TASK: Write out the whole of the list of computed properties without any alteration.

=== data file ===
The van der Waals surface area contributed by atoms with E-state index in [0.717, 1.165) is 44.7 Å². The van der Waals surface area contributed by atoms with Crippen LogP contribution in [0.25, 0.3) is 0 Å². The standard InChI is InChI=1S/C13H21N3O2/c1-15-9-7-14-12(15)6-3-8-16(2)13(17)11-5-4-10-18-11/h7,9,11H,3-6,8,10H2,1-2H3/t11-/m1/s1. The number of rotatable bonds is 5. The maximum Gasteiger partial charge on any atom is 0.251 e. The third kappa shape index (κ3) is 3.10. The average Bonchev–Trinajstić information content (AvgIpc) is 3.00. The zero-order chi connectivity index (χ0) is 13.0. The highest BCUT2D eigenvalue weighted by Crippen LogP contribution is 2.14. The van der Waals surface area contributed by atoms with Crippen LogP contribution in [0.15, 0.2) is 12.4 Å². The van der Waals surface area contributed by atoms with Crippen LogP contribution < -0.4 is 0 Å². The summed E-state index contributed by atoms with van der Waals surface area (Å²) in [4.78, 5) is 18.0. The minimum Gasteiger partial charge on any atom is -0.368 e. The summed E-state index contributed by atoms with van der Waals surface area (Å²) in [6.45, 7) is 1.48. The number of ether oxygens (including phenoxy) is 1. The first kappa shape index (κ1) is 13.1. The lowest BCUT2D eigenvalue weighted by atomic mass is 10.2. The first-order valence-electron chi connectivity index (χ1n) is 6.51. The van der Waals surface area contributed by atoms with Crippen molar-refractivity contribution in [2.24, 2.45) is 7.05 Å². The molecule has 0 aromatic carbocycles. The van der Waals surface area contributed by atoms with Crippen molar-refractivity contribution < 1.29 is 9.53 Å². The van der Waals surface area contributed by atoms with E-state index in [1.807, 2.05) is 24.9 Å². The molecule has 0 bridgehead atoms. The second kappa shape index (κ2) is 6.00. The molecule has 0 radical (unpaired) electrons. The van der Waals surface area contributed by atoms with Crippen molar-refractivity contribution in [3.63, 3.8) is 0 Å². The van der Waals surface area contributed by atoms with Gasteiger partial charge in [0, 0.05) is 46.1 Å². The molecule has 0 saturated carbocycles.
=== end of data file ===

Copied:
The van der Waals surface area contributed by atoms with E-state index in [0.717, 1.165) is 44.7 Å². The van der Waals surface area contributed by atoms with Crippen LogP contribution in [0.25, 0.3) is 0 Å². The standard InChI is InChI=1S/C13H21N3O2/c1-15-9-7-14-12(15)6-3-8-16(2)13(17)11-5-4-10-18-11/h7,9,11H,3-6,8,10H2,1-2H3/t11-/m1/s1. The number of rotatable bonds is 5. The maximum Gasteiger partial charge on any atom is 0.251 e. The third kappa shape index (κ3) is 3.10. The average Bonchev–Trinajstić information content (AvgIpc) is 3.00. The zero-order chi connectivity index (χ0) is 13.0. The highest BCUT2D eigenvalue weighted by Crippen LogP contribution is 2.14. The van der Waals surface area contributed by atoms with Crippen LogP contribution in [0.15, 0.2) is 12.4 Å². The van der Waals surface area contributed by atoms with Crippen LogP contribution < -0.4 is 0 Å². The summed E-state index contributed by atoms with van der Waals surface area (Å²) in [4.78, 5) is 18.0. The minimum Gasteiger partial charge on any atom is -0.368 e. The summed E-state index contributed by atoms with van der Waals surface area (Å²) in [6.45, 7) is 1.48. The number of ether oxygens (including phenoxy) is 1. The first kappa shape index (κ1) is 13.1. The lowest BCUT2D eigenvalue weighted by atomic mass is 10.2. The first-order valence-electron chi connectivity index (χ1n) is 6.51. The van der Waals surface area contributed by atoms with Crippen molar-refractivity contribution in [2.24, 2.45) is 7.05 Å². The molecule has 0 aromatic carbocycles. The van der Waals surface area contributed by atoms with Crippen molar-refractivity contribution < 1.29 is 9.53 Å². The van der Waals surface area contributed by atoms with E-state index in [1.807, 2.05) is 24.9 Å². The molecule has 0 bridgehead atoms. The second kappa shape index (κ2) is 6.00. The molecule has 0 radical (unpaired) electrons. The van der Waals surface area contributed by atoms with Crippen molar-refractivity contribution in [3.63, 3.8) is 0 Å². The van der Waals surface area contributed by atoms with Gasteiger partial charge in [0, 0.05) is 46.1 Å². The molecule has 0 saturated carbocycles.